The Invitae Elevated Succinylacetone test analyzes the FAH gene, which is associated with elevated succinylacetone (the biochemical hallmark of tyrosinemia type 1) on newborn screening (NBS) or blood and urine organic acid analysis. Genetic testing of this gene may confirm a diagnosis of fumarylacetoacetate hydrolase (FAH) deficiency and help guide treatment and management decisions. Identification of a disease-causing variant would also guide testing and diagnosis of at-risk relatives.
Fumarylacetoacetate hydrolase (FAH) deficiency
The enzyme encoded by the FAH gene is required for the degradation of the amino acid tyrosine. Pathogenic variants in the FAH gene cause FAH deficiency and tyrosinemia type I, an inherited metabolic disorder. Elevated succinylacetone is the biochemical hallmark for tyrosinemia type I. Affected infants may or may not show elevated plasma tyrosine. An elevated plasma tyrosine can also be a nonspecific indicator of liver damage or immaturity. Clinical manifestations are highly variable and can present at any age, from the neonatal period to adulthood. Symptoms and age of onset broadly correlate with disease severity. Affected patients typically present with either an acute or chronic form of the disorder.
Infants affected with acute tyrosinemia type I usually begin with failure to thrive; if left untreated, it often develops to life-threatening liver failure within a few months after birth. Additional symptoms include fever, feeding difficulty, increased tendency to bleeding, diarrhea or bloody stools, hepatosplenomegaly, and kidney disease. Untreated infants and children are also at an increased risk for liver cancer.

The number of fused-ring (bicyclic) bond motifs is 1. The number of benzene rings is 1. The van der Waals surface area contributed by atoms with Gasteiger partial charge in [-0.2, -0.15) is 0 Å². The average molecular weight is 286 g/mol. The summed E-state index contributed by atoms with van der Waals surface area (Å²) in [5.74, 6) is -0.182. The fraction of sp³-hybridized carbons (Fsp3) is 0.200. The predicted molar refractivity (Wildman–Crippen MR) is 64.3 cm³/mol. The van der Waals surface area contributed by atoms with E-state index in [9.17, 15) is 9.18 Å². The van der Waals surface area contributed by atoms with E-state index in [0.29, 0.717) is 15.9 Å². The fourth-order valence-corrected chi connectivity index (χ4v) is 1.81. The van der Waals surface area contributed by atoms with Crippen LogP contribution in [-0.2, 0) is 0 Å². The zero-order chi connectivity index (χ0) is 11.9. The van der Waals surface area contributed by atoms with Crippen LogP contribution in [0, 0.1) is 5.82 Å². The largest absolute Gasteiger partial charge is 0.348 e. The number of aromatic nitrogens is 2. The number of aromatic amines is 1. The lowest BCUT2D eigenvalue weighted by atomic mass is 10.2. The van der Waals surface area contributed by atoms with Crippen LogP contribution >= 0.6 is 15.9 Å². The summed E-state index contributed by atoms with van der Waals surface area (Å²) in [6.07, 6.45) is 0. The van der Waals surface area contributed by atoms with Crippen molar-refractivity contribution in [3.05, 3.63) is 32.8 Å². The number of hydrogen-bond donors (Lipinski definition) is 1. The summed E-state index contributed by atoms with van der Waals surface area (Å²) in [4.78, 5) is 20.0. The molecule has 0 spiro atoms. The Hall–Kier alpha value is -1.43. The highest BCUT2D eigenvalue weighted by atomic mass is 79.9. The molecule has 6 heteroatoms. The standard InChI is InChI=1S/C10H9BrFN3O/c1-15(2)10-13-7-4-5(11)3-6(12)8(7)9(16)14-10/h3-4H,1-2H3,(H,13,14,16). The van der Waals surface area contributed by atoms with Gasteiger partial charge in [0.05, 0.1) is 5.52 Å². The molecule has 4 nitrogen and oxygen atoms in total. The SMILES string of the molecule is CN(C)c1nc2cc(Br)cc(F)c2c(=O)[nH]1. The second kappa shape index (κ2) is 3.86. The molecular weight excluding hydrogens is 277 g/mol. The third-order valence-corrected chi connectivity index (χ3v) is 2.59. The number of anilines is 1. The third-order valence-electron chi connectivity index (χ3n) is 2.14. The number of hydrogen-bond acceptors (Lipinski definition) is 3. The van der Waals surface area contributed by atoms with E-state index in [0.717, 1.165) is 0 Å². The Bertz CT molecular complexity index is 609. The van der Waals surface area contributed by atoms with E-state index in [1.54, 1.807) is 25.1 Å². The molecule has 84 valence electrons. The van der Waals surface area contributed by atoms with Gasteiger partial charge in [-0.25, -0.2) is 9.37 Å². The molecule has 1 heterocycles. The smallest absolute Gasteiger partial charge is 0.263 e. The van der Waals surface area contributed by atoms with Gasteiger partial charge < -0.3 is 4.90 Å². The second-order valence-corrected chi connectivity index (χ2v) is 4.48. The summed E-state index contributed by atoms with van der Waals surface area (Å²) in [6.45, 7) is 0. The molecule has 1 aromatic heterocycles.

Detection rate of biallelic pathogenic variants in FAH is greater than 95% in individuals who have characteristic biochemical findings of FAH deficiency.
Tyrosinemia type I is an autosomal recessive condition.
Tyrosinemia type 1 occurs in an estimated 1 in 100,000–120,000 US births. Higher birth incidences have been reported in one region of the Canadian province of Quebec (approximately 1 in 1,850) and in Norway (1 in 60,000).
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Invitae is a College of American Pathologists (CAP)-accredited and Clinical Laboratory Improvement Amendments (CLIA)-certified clinical diagnostic laboratory performing full-gene sequencing and deletion/duplication analysis using next-generation sequencing technology (NGS).
Our sequence analysis covers clinically important regions of each gene, including coding exons, +/- 10 base pairs of adjacent intronic sequence, and select noncoding variants. Our assay provides a Q30 quality-adjusted mean coverage depth of 350x (50x minimum, or supplemented with additional analysis). Variants classified as pathogenic or likely pathogenic are confirmed with orthogonal methods, except individual variants that have high quality scores and previously validated in at least ten unrelated samples.
Our analysis detects most intragenic deletions and duplications at single exon resolution. However, in rare situations, single-exon copy number events may not be analyzed due to inherent sequence properties or isolated reduction in data quality. If you are requesting the detection of a specific single-exon copy number variation, please contact Client Services before placing your order.
|Gene||Transcript reference||Sequencing analysis||Deletion/Duplication analysis|